Woods Hole Oceanographic Institution

Getting Ready

Over the last few days, the science party, vehicle operators, and ships crew have been working feverishly to prepare for departure from New Zealand. The transformation of the research vessel Roger Revelle from its previous cruise to MESH has been dramatic and has included the addition of five container vans, an ROV (Jason), an AUV (Sentry), a crane, miles of wires and cables, hundreds of boxes and equipment cases, and (of course) new people.

Both Jason and Sentry arrived at the ship entirely assembled, but numerous small modifications and extensive testing must take place before they are ready to get wet. We had to develop a plan for configuring Jason‘s science basket, with its sampling equipment and sensors. Jason can carry 400 pounds of gear and samples, but the placement of equipment in the basket thought through ahead of time according to the order and manner it will be used. At the same time, the Sentry team was busy tweaking the vehicle’s command and control software and sensor payload for the upcoming missions we have planned for it.

Installation of the acoustic equipment that will track both vehicles while they are underwater has also taken place. This ultra-short baseline (USBL) system is installed in a well that passes through the ship’s hull and pings the vehicles in the water so that we know their position relative to the ship at all times.

The researchers on board have likewise been busy preparing laboratory spaces to process and describe rock samples, assembling gear, and getting computers hooked up to the ship’s network.

Yesterday evening, we also had a visitor to the ship, Richard Wysoczanski of New Zealand’s National Centre of Water and Atmospheric Research (NIWA). Richard was one of the first scientists to recognize the eruption at Havre and conducted initial sampling of the volcanic deposits. He gave a short presentation to describe the mapping and sampling he has done, which spurred vigorous discussions of what we might find once we get to the site.

All of this activity has helped build anticipation of the work ahead, and we are set to get underway at mid-afternoon (New Zealand time). Stay tuned!

One if by Land

Over the past two days, most of the science party participated in a field trip to look at the deposits from explosive eruptions of sub-aerial (on land) volcanoes in the Taupo Volcanic Zone (TVZ) in New Zealand. This volcanic zone is home to the super-volcano, Taupo.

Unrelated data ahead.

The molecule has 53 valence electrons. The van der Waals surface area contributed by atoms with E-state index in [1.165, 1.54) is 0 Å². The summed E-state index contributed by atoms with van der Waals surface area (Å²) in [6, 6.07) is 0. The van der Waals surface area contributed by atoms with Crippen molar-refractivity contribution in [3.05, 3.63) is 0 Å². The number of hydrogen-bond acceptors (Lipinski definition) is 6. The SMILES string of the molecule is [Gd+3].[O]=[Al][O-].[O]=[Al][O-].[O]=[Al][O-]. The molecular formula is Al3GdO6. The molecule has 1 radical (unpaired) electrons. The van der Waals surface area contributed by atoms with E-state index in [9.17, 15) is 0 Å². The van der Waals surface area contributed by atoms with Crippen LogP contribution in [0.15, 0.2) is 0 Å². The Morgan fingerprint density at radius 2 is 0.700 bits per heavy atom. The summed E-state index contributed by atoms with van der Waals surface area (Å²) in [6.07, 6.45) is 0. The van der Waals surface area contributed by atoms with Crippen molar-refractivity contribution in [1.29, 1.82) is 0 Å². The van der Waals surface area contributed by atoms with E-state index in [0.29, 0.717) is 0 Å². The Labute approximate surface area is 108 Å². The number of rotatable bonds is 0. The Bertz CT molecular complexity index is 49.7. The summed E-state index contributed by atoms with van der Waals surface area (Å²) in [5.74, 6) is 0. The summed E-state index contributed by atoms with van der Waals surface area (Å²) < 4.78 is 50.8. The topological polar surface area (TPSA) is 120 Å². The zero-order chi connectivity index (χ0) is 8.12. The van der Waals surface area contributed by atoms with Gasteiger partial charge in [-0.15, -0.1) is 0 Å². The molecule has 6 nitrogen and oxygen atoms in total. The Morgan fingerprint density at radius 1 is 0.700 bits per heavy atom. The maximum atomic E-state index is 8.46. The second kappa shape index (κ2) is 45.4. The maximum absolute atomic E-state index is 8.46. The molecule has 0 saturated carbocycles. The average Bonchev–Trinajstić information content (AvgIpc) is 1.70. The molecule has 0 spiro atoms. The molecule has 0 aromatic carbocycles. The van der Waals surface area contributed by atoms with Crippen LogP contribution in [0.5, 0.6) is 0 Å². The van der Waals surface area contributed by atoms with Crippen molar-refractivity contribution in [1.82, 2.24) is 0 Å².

The field trip was organized by James White and Rebecca Carey with help from Arran Murch. Incredibly intense eruptions from volcanoes in the TVZ over the last 26,000 years have produced huge eruption plumes up to 35 km (more than 20 miles) in height and blanketed the landscape with volcanic ash and pumice, a porous volcanic rock.

The intensity of these eruptions is a result of the rapid acceleration of magma from deep beneath Earth’s surface as water and carbon dioxide exsolve from the melt and produce bubbles that rapidly expand into the surrounding magma. Portions of the magma very quickly become buoyant and accelerate toward the surface. As the magma reaches the surface, it fragments into gas and solid, producing a volcanic particle mixture.

In the TVZ, this process was often compounded by interaction between the gas/magma mixture and water in Lake Taupo or the nearby groundwater. When this water flashed into steam, the added energy rapidly boosted the explosivity of the eruption.

On our field trip to the TVZ, we looked at deposits of pumice and ash; flows of pumice, ash, and rock; and in some cases floating pumice that resulted from the eruption interacting with paleo Lake Taupo. In quarries and at road cuts, we found deposits that retain many of the key characteristics that inform us about the conditions that produced the eruptions. We also found deposits that have been modified or reworked by transport through rivers and streams.

The initial goal of the field trip was to become familiar with sub-aerial volcanic deposits and the ways they can be reworked on land in order to think about what we might see in coming weeks. In that respect, it was a resounding success, and our curiosity is now well stoked to start our expedition to Havre submarine volcano and the remnants of the 2012 eruption on the seafloor.

Havre at Ground Zero!

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A quick examination of the weather forecast (surface pressure and wind) in the Havre region reveals… eeeek! .. a significant low pressure system that looks cyclonic! We’re definitely keeping an eye on weather systems for the next few weeks to come, and thinking about doubling the quantity of ginger tablets to combat seasickness during our expedition!